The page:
Issue 6

CHILL WINDS BLOW ON FURTHER EDUCATION

By Dave Watson, Head of Bargaining and Campaigns, UNISON Scotland

Budget cuts and centralisation are the wrong approach for Scotland’s Further Education sector. A strong economy needs a skilled workforce and colleges are just as important as universities in delivering a fairer, more prosperous Scotland.

Local delivery of courses is crucial to people embarking and finishing their further education and training.

At least the Scottish government now admit that college budgets have been cut. The total budget in 2013/14 is now £522m compared to £555.7 in 2011/12. As jobs are lost across Scotland, many adults are looking to retrain or gain additional skills and young people look to college to gain the skills needed in a difficult jobs market. Colleges face increased demand with substantially less resources.

UNISON represents staff in every part of the education sector: nurseries, schools, colleges and universities. Members are also service users as parents or students themselves looking to gain new skills and better jobs. Alongside other trade unions, UNISON has been promoting and delivering lifelong learning in the workplace and supporting members to take up opportunities in further and higher education. It is therefore not just as the representatives of staff in further education colleges that UNISON is a key stakeholder in this field.

Further education is facing rising demand with less money. The Scottish Government’s response has been to prioritise full-time students. Colleges themselves have sought to merge to save money and as a response to plans for regionalisation. UNISON is concerned about the equality impacts of centralisation caused by mergers and cuts in part-time provision. Colleges need to offer places to people of all ages. Few people are able to give up work in such risky job market, so part-time courses are crucial to those who want to gain new skills. The high cost of childcare also means that mothers trying to get back to work need to find jobs that pay well enough to make work pay. Part-time courses allow them to gain the qualifications they need and combine education with their caring responsibilities.

A key value of college courses is that they can be undertaken close to home. This cuts down on travel and childcare costs: key barriers to those on low incomes accessing and completing courses. Travelling long distances also adds to childcare costs as children have to be looked after longer. Some young people also lack the confidence to undertake study out with their own areas. Transport links are often poor which makes it difficult and expensive to travel. There is also the added issue for young men who often face or fear violence when they travel out with their own communities. Local delivery of courses is crucial to people embarking and finishing their further education and training.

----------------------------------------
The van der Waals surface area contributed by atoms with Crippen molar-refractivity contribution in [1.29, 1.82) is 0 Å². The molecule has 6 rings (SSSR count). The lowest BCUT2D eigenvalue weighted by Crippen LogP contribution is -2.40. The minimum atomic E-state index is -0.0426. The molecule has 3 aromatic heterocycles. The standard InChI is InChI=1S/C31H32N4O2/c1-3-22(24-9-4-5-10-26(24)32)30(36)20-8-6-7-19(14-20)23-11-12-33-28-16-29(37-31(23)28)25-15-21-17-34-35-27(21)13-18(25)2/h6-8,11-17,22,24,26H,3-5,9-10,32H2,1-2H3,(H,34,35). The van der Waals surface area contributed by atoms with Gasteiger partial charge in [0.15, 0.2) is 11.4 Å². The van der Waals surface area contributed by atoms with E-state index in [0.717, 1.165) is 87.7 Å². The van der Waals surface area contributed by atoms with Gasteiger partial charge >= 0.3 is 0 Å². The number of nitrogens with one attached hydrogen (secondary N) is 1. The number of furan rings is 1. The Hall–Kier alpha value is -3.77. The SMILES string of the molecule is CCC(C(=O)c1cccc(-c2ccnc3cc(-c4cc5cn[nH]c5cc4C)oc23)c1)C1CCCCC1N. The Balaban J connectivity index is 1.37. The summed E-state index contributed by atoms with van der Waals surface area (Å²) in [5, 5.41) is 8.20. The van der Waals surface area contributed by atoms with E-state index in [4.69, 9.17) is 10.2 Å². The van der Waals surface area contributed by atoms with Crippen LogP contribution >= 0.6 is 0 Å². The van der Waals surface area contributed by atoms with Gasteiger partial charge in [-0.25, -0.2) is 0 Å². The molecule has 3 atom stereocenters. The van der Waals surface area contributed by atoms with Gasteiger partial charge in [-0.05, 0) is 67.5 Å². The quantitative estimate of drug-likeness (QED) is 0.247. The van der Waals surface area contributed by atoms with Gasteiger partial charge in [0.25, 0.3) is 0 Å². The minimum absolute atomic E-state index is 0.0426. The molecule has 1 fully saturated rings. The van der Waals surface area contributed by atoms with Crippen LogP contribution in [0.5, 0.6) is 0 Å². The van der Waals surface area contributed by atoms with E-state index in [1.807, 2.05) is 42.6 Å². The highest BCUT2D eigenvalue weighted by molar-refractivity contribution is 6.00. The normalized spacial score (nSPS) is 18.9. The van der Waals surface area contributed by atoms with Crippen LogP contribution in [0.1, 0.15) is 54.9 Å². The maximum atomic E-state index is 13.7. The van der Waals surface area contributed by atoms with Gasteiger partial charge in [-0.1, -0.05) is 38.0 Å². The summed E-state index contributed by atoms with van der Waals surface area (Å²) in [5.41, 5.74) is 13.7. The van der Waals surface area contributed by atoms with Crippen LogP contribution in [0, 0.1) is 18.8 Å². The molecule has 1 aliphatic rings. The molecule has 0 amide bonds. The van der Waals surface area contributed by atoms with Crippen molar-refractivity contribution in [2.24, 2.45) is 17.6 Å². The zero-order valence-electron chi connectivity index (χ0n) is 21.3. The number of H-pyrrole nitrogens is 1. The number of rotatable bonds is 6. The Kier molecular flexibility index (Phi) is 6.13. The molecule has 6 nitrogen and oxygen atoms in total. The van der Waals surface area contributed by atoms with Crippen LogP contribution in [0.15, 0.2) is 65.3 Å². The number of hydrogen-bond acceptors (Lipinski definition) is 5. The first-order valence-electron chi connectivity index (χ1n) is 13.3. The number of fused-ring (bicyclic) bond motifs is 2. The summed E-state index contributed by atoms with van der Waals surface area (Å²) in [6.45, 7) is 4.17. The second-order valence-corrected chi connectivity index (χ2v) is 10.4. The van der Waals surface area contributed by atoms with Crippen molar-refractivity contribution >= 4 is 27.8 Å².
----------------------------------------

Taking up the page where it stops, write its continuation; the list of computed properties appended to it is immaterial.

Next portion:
While Mike Russell claims that colleges are merging voluntarily, in fact it’s a response to his plans. The regionalisation proposal, overtaken by events, is about making savings rather than improving delivery. Scotland will soon find itself with only 13 colleges. This will make it much harder to respond to the demands of Scotland’s diverse communities. It is clear that there is still a hope that moving to a shared service approach to service delivery will make the kind of savings needed to maintain service levels with cuts in funding. There is little evidence to justify this hope. In further education the non teaching roles (e.g. librarians, finance staff, and welfare staff) risk being pushed into a “big shed” delivery model when they require face-to-face contact with students. Even big business is starting to look again at outsourcing as the loss of responsiveness, particularly for core business activities like finance, outweighs the savings made. Despite the hype very few savings have been achieved through shared services in the public sector. Where they have been achieved its takes about five years and savings are made by job cuts.